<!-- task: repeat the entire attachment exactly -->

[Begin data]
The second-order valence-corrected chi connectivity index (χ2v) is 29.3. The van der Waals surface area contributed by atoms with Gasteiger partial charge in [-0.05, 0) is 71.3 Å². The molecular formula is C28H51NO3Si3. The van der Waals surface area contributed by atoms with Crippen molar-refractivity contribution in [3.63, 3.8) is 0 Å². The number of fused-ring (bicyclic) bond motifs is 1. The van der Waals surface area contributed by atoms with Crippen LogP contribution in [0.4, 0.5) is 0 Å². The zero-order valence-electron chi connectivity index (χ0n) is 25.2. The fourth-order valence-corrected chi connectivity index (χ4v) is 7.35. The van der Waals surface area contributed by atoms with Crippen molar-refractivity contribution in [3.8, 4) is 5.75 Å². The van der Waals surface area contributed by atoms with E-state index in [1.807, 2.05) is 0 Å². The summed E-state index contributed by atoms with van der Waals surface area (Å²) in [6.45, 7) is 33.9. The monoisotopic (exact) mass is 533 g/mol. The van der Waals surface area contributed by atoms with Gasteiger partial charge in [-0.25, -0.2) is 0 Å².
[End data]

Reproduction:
The second-order valence-corrected chi connectivity index (χ2v) is 29.3. The van der Waals surface area contributed by atoms with Gasteiger partial charge in [-0.05, 0) is 71.3 Å². The molecular formula is C28H51NO3Si3. The van der Waals surface area contributed by atoms with Crippen molar-refractivity contribution in [3.63, 3.8) is 0 Å². The number of fused-ring (bicyclic) bond motifs is 1. The van der Waals surface area contributed by atoms with Crippen LogP contribution in [0.4, 0.5) is 0 Å². The zero-order valence-electron chi connectivity index (χ0n) is 25.2. The fourth-order valence-corrected chi connectivity index (χ4v) is 7.35. The van der Waals surface area contributed by atoms with Crippen molar-refractivity contribution in [3.8, 4) is 5.75 Å². The van der Waals surface area contributed by atoms with E-state index in [1.807, 2.05) is 0 Å². The summed E-state index contributed by atoms with van der Waals surface area (Å²) in [6.45, 7) is 33.9. The monoisotopic (exact) mass is 533 g/mol. The van der Waals surface area contributed by atoms with Gasteiger partial charge in [-0.25, -0.2) is 0 Å².